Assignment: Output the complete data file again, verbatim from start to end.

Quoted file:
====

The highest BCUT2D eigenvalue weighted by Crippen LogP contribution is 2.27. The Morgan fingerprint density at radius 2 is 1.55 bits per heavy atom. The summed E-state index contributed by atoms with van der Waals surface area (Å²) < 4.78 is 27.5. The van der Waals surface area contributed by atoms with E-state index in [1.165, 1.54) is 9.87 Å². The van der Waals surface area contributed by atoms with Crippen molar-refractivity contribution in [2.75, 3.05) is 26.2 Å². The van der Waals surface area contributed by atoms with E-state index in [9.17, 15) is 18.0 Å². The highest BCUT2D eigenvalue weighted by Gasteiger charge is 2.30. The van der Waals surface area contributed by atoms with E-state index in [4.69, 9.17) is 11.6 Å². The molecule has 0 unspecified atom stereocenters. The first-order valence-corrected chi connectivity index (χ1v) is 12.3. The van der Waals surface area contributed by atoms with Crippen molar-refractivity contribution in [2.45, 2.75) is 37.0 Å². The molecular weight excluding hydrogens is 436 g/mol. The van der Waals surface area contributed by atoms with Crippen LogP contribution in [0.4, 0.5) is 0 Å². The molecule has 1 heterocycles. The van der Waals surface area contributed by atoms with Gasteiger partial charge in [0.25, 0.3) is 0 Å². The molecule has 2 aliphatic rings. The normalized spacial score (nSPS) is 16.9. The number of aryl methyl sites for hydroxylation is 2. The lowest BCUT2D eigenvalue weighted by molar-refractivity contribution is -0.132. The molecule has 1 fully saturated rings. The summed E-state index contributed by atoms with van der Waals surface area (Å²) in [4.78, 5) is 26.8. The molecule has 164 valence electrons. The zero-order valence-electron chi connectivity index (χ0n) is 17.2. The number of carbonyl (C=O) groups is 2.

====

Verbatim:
The highest BCUT2D eigenvalue weighted by Crippen LogP contribution is 2.27. The Morgan fingerprint density at radius 2 is 1.55 bits per heavy atom. The summed E-state index contributed by atoms with van der Waals surface area (Å²) < 4.78 is 27.5. The van der Waals surface area contributed by atoms with E-state index in [1.165, 1.54) is 9.87 Å². The van der Waals surface area contributed by atoms with Crippen molar-refractivity contribution in [2.75, 3.05) is 26.2 Å². The van der Waals surface area contributed by atoms with E-state index in [9.17, 15) is 18.0 Å². The highest BCUT2D eigenvalue weighted by Gasteiger charge is 2.30. The van der Waals surface area contributed by atoms with E-state index in [4.69, 9.17) is 11.6 Å². The molecule has 0 unspecified atom stereocenters. The first-order valence-corrected chi connectivity index (χ1v) is 12.3. The van der Waals surface area contributed by atoms with Crippen molar-refractivity contribution in [2.45, 2.75) is 37.0 Å². The molecular weight excluding hydrogens is 436 g/mol. The van der Waals surface area contributed by atoms with Crippen LogP contribution in [0.4, 0.5) is 0 Å². The molecule has 1 heterocycles. The van der Waals surface area contributed by atoms with Gasteiger partial charge in [0.25, 0.3) is 0 Å². The molecule has 2 aliphatic rings. The normalized spacial score (nSPS) is 16.9. The number of aryl methyl sites for hydroxylation is 2. The lowest BCUT2D eigenvalue weighted by molar-refractivity contribution is -0.132. The molecule has 1 fully saturated rings. The summed E-state index contributed by atoms with van der Waals surface area (Å²) in [4.78, 5) is 26.8. The molecule has 164 valence electrons. The zero-order valence-electron chi connectivity index (χ0n) is 17.2. The number of carbonyl (C=O) groups is 2.